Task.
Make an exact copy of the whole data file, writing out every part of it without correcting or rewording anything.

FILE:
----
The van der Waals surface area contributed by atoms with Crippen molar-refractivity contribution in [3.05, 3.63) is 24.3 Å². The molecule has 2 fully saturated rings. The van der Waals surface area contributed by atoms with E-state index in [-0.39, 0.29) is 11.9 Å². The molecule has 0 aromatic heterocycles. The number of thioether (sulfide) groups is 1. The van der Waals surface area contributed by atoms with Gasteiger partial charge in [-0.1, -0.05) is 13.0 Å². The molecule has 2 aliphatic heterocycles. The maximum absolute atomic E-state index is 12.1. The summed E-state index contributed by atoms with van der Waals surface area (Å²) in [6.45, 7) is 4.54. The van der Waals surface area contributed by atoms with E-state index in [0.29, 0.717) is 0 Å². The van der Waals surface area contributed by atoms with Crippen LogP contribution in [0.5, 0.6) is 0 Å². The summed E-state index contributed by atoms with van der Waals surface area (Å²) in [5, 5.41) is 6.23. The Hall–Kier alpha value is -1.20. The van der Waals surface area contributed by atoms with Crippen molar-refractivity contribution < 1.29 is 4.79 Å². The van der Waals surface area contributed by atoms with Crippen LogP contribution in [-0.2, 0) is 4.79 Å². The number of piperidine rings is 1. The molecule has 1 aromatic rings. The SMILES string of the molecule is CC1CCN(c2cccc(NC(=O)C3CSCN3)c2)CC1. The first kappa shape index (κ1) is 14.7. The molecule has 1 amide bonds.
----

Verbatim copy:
The van der Waals surface area contributed by atoms with Crippen molar-refractivity contribution in [3.05, 3.63) is 24.3 Å². The molecule has 2 fully saturated rings. The van der Waals surface area contributed by atoms with E-state index in [-0.39, 0.29) is 11.9 Å². The molecule has 0 aromatic heterocycles. The number of thioether (sulfide) groups is 1. The van der Waals surface area contributed by atoms with Gasteiger partial charge in [-0.1, -0.05) is 13.0 Å². The molecule has 2 aliphatic heterocycles. The maximum absolute atomic E-state index is 12.1. The summed E-state index contributed by atoms with van der Waals surface area (Å²) in [6.45, 7) is 4.54. The van der Waals surface area contributed by atoms with E-state index in [0.29, 0.717) is 0 Å². The van der Waals surface area contributed by atoms with Crippen LogP contribution in [0.5, 0.6) is 0 Å². The summed E-state index contributed by atoms with van der Waals surface area (Å²) in [5, 5.41) is 6.23. The Hall–Kier alpha value is -1.20. The van der Waals surface area contributed by atoms with Crippen molar-refractivity contribution < 1.29 is 4.79 Å². The van der Waals surface area contributed by atoms with Crippen LogP contribution in [-0.2, 0) is 4.79 Å². The number of piperidine rings is 1. The molecule has 1 aromatic rings. The SMILES string of the molecule is CC1CCN(c2cccc(NC(=O)C3CSCN3)c2)CC1. The first kappa shape index (κ1) is 14.7. The molecule has 1 amide bonds.